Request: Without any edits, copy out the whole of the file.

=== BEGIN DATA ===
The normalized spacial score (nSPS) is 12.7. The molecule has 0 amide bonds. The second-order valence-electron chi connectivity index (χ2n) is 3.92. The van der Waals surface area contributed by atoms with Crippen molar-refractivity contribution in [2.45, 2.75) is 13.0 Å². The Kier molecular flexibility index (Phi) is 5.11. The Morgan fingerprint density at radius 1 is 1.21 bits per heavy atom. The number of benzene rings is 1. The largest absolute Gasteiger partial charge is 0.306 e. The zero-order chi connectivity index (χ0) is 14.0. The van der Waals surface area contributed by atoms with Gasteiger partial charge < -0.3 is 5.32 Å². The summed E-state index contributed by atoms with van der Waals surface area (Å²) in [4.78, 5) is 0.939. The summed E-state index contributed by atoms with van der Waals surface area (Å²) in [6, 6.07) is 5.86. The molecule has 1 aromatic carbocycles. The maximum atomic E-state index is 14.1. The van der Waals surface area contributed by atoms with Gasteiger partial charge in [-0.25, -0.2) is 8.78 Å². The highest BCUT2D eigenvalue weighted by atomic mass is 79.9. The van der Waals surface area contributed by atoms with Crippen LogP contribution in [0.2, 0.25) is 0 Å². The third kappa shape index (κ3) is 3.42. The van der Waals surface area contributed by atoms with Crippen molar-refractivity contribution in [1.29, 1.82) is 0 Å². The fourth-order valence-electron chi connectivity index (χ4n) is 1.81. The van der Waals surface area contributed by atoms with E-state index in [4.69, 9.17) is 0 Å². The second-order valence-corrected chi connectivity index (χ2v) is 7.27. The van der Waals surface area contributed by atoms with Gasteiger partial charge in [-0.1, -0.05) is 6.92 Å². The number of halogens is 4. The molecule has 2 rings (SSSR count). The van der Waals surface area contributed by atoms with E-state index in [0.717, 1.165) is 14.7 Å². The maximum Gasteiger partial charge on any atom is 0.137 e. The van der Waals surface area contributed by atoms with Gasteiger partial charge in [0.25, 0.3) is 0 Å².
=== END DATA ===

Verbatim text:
The normalized spacial score (nSPS) is 12.7. The molecule has 0 amide bonds. The second-order valence-electron chi connectivity index (χ2n) is 3.92. The van der Waals surface area contributed by atoms with Crippen molar-refractivity contribution in [2.45, 2.75) is 13.0 Å². The Kier molecular flexibility index (Phi) is 5.11. The Morgan fingerprint density at radius 1 is 1.21 bits per heavy atom. The number of benzene rings is 1. The largest absolute Gasteiger partial charge is 0.306 e. The zero-order chi connectivity index (χ0) is 14.0. The van der Waals surface area contributed by atoms with Gasteiger partial charge < -0.3 is 5.32 Å². The summed E-state index contributed by atoms with van der Waals surface area (Å²) in [4.78, 5) is 0.939. The summed E-state index contributed by atoms with van der Waals surface area (Å²) in [6, 6.07) is 5.86. The molecule has 1 aromatic carbocycles. The maximum atomic E-state index is 14.1. The van der Waals surface area contributed by atoms with Gasteiger partial charge in [-0.25, -0.2) is 8.78 Å². The highest BCUT2D eigenvalue weighted by atomic mass is 79.9. The van der Waals surface area contributed by atoms with Crippen LogP contribution in [0.2, 0.25) is 0 Å². The third kappa shape index (κ3) is 3.42. The van der Waals surface area contributed by atoms with Crippen molar-refractivity contribution in [1.29, 1.82) is 0 Å². The fourth-order valence-electron chi connectivity index (χ4n) is 1.81. The van der Waals surface area contributed by atoms with E-state index in [4.69, 9.17) is 0 Å². The second-order valence-corrected chi connectivity index (χ2v) is 7.27. The van der Waals surface area contributed by atoms with Gasteiger partial charge in [-0.1, -0.05) is 6.92 Å². The number of halogens is 4. The molecule has 2 rings (SSSR count). The van der Waals surface area contributed by atoms with E-state index in [0.717, 1.165) is 14.7 Å². The maximum Gasteiger partial charge on any atom is 0.137 e. The van der Waals surface area contributed by atoms with Gasteiger partial charge in [0.25, 0.3) is 0 Å².